I took a photo, using the coin as a gauge of measurement. When I zoom into the picture it's amazing the extra detail that becomes apparent - even the hairs on the spider's legs!

Probably the I-Phone works just as well or perhaps better. If any of your students or young friends have cell phones which can do this, it would give you a big new realm to explore with them..... the macroscopic.


Olde Cashmere profile image

Olde Cashmere 4 years ago from Michigan, United States

It's amazing how far we have come in understanding the world around us. What's even more amazing is how we still know very little. This is a remarkable hub and it ignited my imagination greatly. Thanks for sharing this with us. Gorgeous pictures as well. Voted up, awesome, and interesting :)


jonnycomelately profile image

jonnycomelately 4 years ago from Tasmania Author

Thank U !


Greensleeves Hubs profile image

Greensleeves Hubs 24 months ago from Essex, UK

Interesting read Alan. And nice to see a promotion of the microscope as a tool for ordinary people to use (not just schools and laboratories). I have a microscope at home which I've had ever since I was a teenager when I used it for looking at pond life - single celled animals and algae - and for such things as pollen grains and onion cells. I confess it's sat redundant in a spare room for all these years, because for some obscure reason adults just seem to lose the enthusiasm that children have for such things.

That 'sense of wonder' as you put it, at the world of the very small should be rekindled in all of us because it is fascinating what can be explored even with a fairly basic microscope. I shall have to dust mine off!

Voted up Alan, because anyone who wants to stimulate their minds should consider gaining access to a microscope and using it to learn about hidden nature. Best wishes, Alun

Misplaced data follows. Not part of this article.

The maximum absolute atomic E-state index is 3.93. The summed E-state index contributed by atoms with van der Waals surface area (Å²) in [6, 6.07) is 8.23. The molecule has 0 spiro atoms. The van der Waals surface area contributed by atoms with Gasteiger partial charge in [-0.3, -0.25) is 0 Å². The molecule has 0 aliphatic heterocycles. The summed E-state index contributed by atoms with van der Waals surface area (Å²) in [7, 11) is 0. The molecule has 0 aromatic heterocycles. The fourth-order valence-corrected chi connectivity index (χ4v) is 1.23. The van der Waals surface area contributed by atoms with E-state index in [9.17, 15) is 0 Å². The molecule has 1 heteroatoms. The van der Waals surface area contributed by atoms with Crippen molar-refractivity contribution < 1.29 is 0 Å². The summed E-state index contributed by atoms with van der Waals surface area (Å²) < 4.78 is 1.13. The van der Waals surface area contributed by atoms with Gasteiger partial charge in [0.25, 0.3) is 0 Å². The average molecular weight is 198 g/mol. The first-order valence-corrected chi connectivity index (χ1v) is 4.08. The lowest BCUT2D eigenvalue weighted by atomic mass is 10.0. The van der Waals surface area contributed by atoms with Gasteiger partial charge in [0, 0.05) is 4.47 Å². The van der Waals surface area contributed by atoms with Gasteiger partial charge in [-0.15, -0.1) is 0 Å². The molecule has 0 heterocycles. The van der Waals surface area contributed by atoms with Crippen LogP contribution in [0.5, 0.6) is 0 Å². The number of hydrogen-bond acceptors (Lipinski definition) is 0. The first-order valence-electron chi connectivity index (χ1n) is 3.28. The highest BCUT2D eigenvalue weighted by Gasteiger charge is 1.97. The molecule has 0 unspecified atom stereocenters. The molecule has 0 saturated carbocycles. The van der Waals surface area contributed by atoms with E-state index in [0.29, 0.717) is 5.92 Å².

jonnycomelately profile image

jonnycomelately 24 months ago from Tasmania Author

Thank you, Alun. To stimulate enthusiasm is such a wonderful aspect of communication. It costs nothing to the initiator. It's priceless for the inspired.


Popit profile image

Popit 19 months ago from Brittany

This hub is fantastic, why have you stopped? I not only enjoyed reading it but marveled at the wonderful close up photography. I shall enjoy reading the rest. You really are my cup of tea :) I can't believe that anyone visiting your hub could do anything other but vote it up.


jonnycomelately profile image

jonnycomelately 19 months ago from Tasmania Author

Thank you so much Kathryn. Being able to inspire is a great leap for both of us.

You might be interested in this snippet of information about the humble cabbage family. They all come from a wild cabbage originating from both sides of the English Channel....(sorry, La Manche).

http://en.wikipedia.org/wiki/Brassica_oleracea

Wishing you exciting times.


Chris Mills 19 months ago

This is a very insightful and interesting article, jonnycomelately. The photography was very enjoyable as well.


jonnycomelately profile image

jonnycomelately 19 months ago from Tasmania Author

Thank you Chris.... and welcome to HubPages. I hope you find lots more interest here, and look forward to hearing of your own interests.


Discordzrocks profile image

Discordzrocks 8 months ago from Austin TX

So true, nature is everywhere and I believe its better than any computer.

Typing this up on my computer


jonnycomelately profile image

jonnycomelately 8 months ago from Tasmania Author

Beautiful, isn't it. Enjoy!